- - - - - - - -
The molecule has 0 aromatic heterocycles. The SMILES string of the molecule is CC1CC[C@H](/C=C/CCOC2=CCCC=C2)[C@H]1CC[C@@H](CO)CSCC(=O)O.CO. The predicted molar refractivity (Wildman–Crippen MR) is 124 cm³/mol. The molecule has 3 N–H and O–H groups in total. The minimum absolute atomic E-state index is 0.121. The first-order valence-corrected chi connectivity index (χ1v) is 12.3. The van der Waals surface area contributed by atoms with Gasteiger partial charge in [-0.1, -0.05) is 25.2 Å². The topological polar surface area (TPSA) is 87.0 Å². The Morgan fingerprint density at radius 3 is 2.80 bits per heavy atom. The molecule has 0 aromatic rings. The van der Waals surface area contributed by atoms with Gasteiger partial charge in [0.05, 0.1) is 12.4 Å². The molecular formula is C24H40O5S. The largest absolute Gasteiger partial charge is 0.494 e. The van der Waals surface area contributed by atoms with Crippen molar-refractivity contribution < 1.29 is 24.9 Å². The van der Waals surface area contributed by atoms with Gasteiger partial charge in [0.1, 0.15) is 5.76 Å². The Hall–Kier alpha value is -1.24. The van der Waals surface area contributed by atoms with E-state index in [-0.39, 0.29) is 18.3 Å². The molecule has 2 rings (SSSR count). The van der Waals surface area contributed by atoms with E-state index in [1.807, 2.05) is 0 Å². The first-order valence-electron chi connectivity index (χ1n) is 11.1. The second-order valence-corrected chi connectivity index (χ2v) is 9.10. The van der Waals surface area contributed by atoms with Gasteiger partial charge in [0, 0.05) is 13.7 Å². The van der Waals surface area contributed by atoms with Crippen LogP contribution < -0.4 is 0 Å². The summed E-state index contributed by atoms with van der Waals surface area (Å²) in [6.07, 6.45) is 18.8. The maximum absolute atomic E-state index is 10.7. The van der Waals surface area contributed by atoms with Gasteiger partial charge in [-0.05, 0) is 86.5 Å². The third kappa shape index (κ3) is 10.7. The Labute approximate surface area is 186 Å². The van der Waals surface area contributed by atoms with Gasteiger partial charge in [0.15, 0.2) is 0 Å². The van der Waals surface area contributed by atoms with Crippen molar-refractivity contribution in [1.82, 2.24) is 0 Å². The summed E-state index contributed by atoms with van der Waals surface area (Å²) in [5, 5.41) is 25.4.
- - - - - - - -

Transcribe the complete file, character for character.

The molecule has 0 aromatic heterocycles. The SMILES string of the molecule is CC1CC[C@H](/C=C/CCOC2=CCCC=C2)[C@H]1CC[C@@H](CO)CSCC(=O)O.CO. The predicted molar refractivity (Wildman–Crippen MR) is 124 cm³/mol. The molecule has 3 N–H and O–H groups in total. The minimum absolute atomic E-state index is 0.121. The first-order valence-corrected chi connectivity index (χ1v) is 12.3. The van der Waals surface area contributed by atoms with Gasteiger partial charge in [-0.1, -0.05) is 25.2 Å². The topological polar surface area (TPSA) is 87.0 Å². The Morgan fingerprint density at radius 3 is 2.80 bits per heavy atom. The molecule has 0 aromatic rings. The van der Waals surface area contributed by atoms with Gasteiger partial charge in [0.05, 0.1) is 12.4 Å². The molecular formula is C24H40O5S. The largest absolute Gasteiger partial charge is 0.494 e. The van der Waals surface area contributed by atoms with Crippen molar-refractivity contribution < 1.29 is 24.9 Å². The van der Waals surface area contributed by atoms with Gasteiger partial charge in [0.1, 0.15) is 5.76 Å². The Hall–Kier alpha value is -1.24. The van der Waals surface area contributed by atoms with E-state index in [-0.39, 0.29) is 18.3 Å². The molecule has 2 rings (SSSR count). The van der Waals surface area contributed by atoms with E-state index in [1.807, 2.05) is 0 Å². The first-order valence-electron chi connectivity index (χ1n) is 11.1. The second-order valence-corrected chi connectivity index (χ2v) is 9.10. The van der Waals surface area contributed by atoms with Gasteiger partial charge in [0, 0.05) is 13.7 Å². The van der Waals surface area contributed by atoms with Crippen LogP contribution < -0.4 is 0 Å². The summed E-state index contributed by atoms with van der Waals surface area (Å²) in [6.07, 6.45) is 18.8. The maximum absolute atomic E-state index is 10.7. The van der Waals surface area contributed by atoms with Gasteiger partial charge in [-0.05, 0) is 86.5 Å². The third kappa shape index (κ3) is 10.7. The Labute approximate surface area is 186 Å². The van der Waals surface area contributed by atoms with Gasteiger partial charge in [0.15, 0.2) is 0 Å². The van der Waals surface area contributed by atoms with Crippen molar-refractivity contribution in [1.82, 2.24) is 0 Å². The summed E-state index contributed by atoms with van der Waals surface area (Å²) in [5, 5.41) is 25.4.